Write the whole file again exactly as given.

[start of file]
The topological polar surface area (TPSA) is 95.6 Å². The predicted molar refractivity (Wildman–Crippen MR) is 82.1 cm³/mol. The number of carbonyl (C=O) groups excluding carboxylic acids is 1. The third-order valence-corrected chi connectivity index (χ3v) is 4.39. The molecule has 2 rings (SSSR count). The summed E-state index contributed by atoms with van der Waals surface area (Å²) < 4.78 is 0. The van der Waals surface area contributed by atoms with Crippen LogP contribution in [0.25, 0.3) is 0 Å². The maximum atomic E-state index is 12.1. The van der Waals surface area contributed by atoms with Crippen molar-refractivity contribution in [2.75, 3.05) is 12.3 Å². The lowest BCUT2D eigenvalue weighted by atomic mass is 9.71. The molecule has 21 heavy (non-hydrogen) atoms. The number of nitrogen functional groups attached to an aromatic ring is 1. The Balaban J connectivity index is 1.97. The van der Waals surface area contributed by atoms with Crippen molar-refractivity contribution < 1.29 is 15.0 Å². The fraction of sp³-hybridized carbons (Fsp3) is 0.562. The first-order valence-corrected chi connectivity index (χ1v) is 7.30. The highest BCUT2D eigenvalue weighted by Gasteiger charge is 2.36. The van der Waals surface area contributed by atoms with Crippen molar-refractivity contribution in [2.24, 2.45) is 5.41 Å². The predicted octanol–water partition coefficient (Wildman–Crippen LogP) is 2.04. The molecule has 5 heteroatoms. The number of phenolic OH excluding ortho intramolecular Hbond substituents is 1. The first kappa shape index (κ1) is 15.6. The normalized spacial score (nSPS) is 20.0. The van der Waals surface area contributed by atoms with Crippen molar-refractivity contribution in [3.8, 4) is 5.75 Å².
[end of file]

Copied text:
The topological polar surface area (TPSA) is 95.6 Å². The predicted molar refractivity (Wildman–Crippen MR) is 82.1 cm³/mol. The number of carbonyl (C=O) groups excluding carboxylic acids is 1. The third-order valence-corrected chi connectivity index (χ3v) is 4.39. The molecule has 2 rings (SSSR count). The summed E-state index contributed by atoms with van der Waals surface area (Å²) < 4.78 is 0. The van der Waals surface area contributed by atoms with Crippen LogP contribution in [0.25, 0.3) is 0 Å². The maximum atomic E-state index is 12.1. The van der Waals surface area contributed by atoms with Crippen molar-refractivity contribution in [2.75, 3.05) is 12.3 Å². The lowest BCUT2D eigenvalue weighted by atomic mass is 9.71. The molecule has 21 heavy (non-hydrogen) atoms. The number of nitrogen functional groups attached to an aromatic ring is 1. The Balaban J connectivity index is 1.97. The van der Waals surface area contributed by atoms with Crippen molar-refractivity contribution < 1.29 is 15.0 Å². The fraction of sp³-hybridized carbons (Fsp3) is 0.562. The first-order valence-corrected chi connectivity index (χ1v) is 7.30. The highest BCUT2D eigenvalue weighted by Gasteiger charge is 2.36. The van der Waals surface area contributed by atoms with Crippen molar-refractivity contribution in [2.24, 2.45) is 5.41 Å². The predicted octanol–water partition coefficient (Wildman–Crippen LogP) is 2.04. The molecule has 5 heteroatoms. The number of phenolic OH excluding ortho intramolecular Hbond substituents is 1. The first kappa shape index (κ1) is 15.6. The normalized spacial score (nSPS) is 20.0. The van der Waals surface area contributed by atoms with Crippen molar-refractivity contribution in [3.8, 4) is 5.75 Å².